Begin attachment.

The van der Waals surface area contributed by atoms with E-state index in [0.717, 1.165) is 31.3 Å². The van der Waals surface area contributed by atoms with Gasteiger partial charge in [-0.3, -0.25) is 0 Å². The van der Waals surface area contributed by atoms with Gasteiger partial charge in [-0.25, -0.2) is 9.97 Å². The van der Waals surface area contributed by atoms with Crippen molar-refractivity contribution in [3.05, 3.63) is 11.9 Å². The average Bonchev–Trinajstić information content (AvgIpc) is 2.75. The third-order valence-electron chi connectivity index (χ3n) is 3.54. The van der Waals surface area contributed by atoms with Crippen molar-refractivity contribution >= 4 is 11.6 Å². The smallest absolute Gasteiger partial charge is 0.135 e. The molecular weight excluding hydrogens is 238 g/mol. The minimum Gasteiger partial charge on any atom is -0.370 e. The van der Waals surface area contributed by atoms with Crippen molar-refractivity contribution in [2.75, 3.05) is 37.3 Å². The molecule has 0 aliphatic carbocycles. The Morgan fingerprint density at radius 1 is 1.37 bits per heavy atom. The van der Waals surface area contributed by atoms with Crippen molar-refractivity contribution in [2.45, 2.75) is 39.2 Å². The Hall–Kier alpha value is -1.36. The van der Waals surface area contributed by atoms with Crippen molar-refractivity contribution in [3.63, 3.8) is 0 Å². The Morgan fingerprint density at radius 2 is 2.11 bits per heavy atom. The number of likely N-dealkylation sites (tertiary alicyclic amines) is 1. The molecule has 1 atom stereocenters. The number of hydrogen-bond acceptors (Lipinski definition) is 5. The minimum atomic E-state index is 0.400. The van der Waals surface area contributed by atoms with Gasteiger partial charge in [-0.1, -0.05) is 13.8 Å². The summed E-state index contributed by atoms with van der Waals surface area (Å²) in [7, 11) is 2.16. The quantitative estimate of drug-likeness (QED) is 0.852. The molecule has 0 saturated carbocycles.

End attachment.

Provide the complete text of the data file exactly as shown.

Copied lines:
The van der Waals surface area contributed by atoms with E-state index in [0.717, 1.165) is 31.3 Å². The van der Waals surface area contributed by atoms with Gasteiger partial charge in [-0.3, -0.25) is 0 Å². The van der Waals surface area contributed by atoms with Gasteiger partial charge in [-0.25, -0.2) is 9.97 Å². The van der Waals surface area contributed by atoms with Crippen molar-refractivity contribution in [3.05, 3.63) is 11.9 Å². The average Bonchev–Trinajstić information content (AvgIpc) is 2.75. The third-order valence-electron chi connectivity index (χ3n) is 3.54. The van der Waals surface area contributed by atoms with Crippen molar-refractivity contribution >= 4 is 11.6 Å². The smallest absolute Gasteiger partial charge is 0.135 e. The molecular weight excluding hydrogens is 238 g/mol. The minimum Gasteiger partial charge on any atom is -0.370 e. The van der Waals surface area contributed by atoms with Crippen molar-refractivity contribution in [2.75, 3.05) is 37.3 Å². The molecule has 0 aliphatic carbocycles. The Morgan fingerprint density at radius 1 is 1.37 bits per heavy atom. The van der Waals surface area contributed by atoms with Crippen molar-refractivity contribution in [2.45, 2.75) is 39.2 Å². The Hall–Kier alpha value is -1.36. The van der Waals surface area contributed by atoms with Crippen molar-refractivity contribution in [3.63, 3.8) is 0 Å². The Morgan fingerprint density at radius 2 is 2.11 bits per heavy atom. The number of likely N-dealkylation sites (tertiary alicyclic amines) is 1. The molecule has 1 atom stereocenters. The number of hydrogen-bond acceptors (Lipinski definition) is 5. The minimum atomic E-state index is 0.400. The van der Waals surface area contributed by atoms with Gasteiger partial charge in [-0.1, -0.05) is 13.8 Å². The summed E-state index contributed by atoms with van der Waals surface area (Å²) in [7, 11) is 2.16. The quantitative estimate of drug-likeness (QED) is 0.852. The molecule has 0 saturated carbocycles.